It is to that very last point that I want to draw attention, because compassion for this group of young people must be at the forefront of everything that we do. I absolutely believe that it is at the forefront of Carol Mochan’s mind and the question that she asks. Therefore, it was absolutely right to allow clinicians to have conversations with the young people whom they treat compassionately, before the Government came forward with any further statement in relation to clinical decisions that were being made. Now that we have had that confirmation, the health secretary or ministers will, with the agreement of the Parliamentary Bureau, come to the chamber next week or in the coming weeks to give an update on the Government’s position.

There is a process of review that is very much under way, but I go back again, not just to the central point about compassion but to the point that, when it comes to the treatment and the care that is provided to these young people, decisions on such matters should be made by clinicians, and not entirely by politicians.

Scottish Economy

Kenneth Gibson (Cunninghame North) (SNP)

Will the First Minister welcome the news that was eloquently set out in today’s Herald that Scotland is outperforming the United Kingdom as a whole in private sector business activity, is third among the UK’s 12 regions and nations for economic growth and is currently enjoying the greatest expansion of business activity in nearly a year, and what assessment has he made of devolved decision making’s impact in delivering those positive outcomes?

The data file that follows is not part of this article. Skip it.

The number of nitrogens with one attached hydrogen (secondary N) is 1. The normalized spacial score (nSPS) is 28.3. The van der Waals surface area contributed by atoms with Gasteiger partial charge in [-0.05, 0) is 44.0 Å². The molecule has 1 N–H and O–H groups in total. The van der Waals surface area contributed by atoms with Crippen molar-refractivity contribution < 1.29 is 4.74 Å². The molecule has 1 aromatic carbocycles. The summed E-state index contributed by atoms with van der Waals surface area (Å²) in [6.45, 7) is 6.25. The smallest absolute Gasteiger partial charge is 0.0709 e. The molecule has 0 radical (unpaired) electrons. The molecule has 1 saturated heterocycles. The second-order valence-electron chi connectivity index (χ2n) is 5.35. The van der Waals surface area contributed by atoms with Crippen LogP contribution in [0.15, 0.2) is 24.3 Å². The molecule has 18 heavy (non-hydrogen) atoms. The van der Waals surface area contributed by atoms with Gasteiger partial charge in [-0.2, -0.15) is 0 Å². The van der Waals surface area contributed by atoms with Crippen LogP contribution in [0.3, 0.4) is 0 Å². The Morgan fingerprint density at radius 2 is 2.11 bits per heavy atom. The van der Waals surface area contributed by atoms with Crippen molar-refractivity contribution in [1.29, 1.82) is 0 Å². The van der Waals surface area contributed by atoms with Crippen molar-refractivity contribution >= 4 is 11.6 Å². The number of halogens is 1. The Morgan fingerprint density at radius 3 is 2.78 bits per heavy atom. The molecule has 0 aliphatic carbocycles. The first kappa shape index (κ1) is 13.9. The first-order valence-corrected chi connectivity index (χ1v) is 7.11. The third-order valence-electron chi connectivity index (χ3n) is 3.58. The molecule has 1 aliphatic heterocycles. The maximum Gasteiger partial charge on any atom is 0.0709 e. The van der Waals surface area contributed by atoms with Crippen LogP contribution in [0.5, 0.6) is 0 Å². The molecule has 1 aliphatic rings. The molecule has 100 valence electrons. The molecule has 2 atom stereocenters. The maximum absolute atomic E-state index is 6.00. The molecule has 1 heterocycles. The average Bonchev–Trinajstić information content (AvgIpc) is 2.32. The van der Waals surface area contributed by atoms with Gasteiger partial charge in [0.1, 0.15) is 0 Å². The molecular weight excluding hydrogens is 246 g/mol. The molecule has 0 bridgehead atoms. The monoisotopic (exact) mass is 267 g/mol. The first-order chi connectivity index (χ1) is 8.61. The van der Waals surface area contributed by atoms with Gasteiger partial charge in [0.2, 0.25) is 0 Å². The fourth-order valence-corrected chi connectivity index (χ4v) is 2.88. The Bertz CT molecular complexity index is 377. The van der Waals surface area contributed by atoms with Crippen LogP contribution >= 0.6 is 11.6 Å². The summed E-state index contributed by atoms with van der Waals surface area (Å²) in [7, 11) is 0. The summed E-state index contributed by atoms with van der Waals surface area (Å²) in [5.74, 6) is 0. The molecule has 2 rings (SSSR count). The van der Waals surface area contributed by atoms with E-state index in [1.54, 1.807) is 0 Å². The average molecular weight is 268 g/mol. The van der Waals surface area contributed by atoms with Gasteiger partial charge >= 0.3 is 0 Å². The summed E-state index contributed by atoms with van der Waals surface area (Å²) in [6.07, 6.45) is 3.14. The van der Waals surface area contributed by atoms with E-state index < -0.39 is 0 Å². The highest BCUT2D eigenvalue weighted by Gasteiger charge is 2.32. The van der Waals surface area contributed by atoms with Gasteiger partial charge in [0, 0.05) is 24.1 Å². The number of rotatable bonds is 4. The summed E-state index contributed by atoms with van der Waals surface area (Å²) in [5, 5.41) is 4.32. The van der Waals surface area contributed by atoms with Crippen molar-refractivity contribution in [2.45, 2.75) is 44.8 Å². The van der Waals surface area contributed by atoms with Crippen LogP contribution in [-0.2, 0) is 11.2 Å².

The First Minister (Humza Yousaf)

Kenneth Gibson is absolutely right to raise those issues. The news will come much to the upset of the doomsayers as regards Scotland’s economy, but Kenneth Gibson is right to point out that Scotland’s economy is, across a whole range of measures, outperforming the UK economy. I welcome his efforts to counter those who would talk down Scotland’s economic success.

Scotland’s gross domestic product per capita has grown faster than the UK’s since 2007, and since 2007, productivity in Scotland has grown at an average annual rate of 1 per cent, compared with the UK’s average rate of 0.4 per cent. Through Stuart McMillan’s question, we have already heard about the partnership between Scottish enterprise agencies and HD Hyundai Heavy Industries. That is just one example of the investment that we are attracting to Scotland. Think how much more we could do if we were not tied to Brexit-broken Britain. Brexit has been an unmitigated economic disaster. If only we had the full fiscal and monetary levers of a normal independent nation, think how much more we could do.

Bowel Cancer Screening

Edward Mountain (Highlands and Islands) (Con)

April is bowel cancer awareness month. Bowel cancer is the second biggest cause of cancer death in the United Kingdom. However, Scotland’s excellent screening programme could be better. The Government has signed up to increasing the sensitivity of the current tests, which will undoubtedly save lives. Sadly, the Government has not yet delivered. As a first step, will the First Minister now commit to evaluating and publishing the costs of making bowel cancer screening more sensitive?